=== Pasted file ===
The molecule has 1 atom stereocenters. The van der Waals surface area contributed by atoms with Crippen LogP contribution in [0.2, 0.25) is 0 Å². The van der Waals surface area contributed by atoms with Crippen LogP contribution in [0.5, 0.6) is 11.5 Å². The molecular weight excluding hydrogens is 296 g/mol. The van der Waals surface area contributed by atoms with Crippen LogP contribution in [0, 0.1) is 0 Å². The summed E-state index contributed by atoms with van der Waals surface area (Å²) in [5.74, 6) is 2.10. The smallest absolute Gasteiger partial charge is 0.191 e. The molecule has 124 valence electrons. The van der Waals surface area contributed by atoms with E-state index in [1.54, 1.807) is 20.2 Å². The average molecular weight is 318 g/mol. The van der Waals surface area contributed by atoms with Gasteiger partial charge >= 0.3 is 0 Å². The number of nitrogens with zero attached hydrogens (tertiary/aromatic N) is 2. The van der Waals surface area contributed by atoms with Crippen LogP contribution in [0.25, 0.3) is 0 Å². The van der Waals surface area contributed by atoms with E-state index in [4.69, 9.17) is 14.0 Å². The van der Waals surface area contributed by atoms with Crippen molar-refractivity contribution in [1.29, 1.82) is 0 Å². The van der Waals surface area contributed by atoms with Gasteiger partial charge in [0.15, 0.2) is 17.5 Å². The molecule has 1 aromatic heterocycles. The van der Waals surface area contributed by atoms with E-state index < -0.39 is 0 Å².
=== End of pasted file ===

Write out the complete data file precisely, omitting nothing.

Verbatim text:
The molecule has 1 atom stereocenters. The van der Waals surface area contributed by atoms with Crippen LogP contribution in [0.2, 0.25) is 0 Å². The van der Waals surface area contributed by atoms with Crippen LogP contribution in [0.5, 0.6) is 11.5 Å². The molecular weight excluding hydrogens is 296 g/mol. The van der Waals surface area contributed by atoms with Crippen LogP contribution in [0, 0.1) is 0 Å². The summed E-state index contributed by atoms with van der Waals surface area (Å²) in [5.74, 6) is 2.10. The smallest absolute Gasteiger partial charge is 0.191 e. The molecule has 124 valence electrons. The van der Waals surface area contributed by atoms with E-state index in [1.54, 1.807) is 20.2 Å². The average molecular weight is 318 g/mol. The van der Waals surface area contributed by atoms with Gasteiger partial charge >= 0.3 is 0 Å². The number of nitrogens with zero attached hydrogens (tertiary/aromatic N) is 2. The van der Waals surface area contributed by atoms with Crippen LogP contribution in [0.25, 0.3) is 0 Å². The van der Waals surface area contributed by atoms with E-state index in [4.69, 9.17) is 14.0 Å². The van der Waals surface area contributed by atoms with Crippen molar-refractivity contribution in [1.29, 1.82) is 0 Å². The van der Waals surface area contributed by atoms with Gasteiger partial charge in [0.15, 0.2) is 17.5 Å². The molecule has 1 aromatic heterocycles. The van der Waals surface area contributed by atoms with E-state index < -0.39 is 0 Å².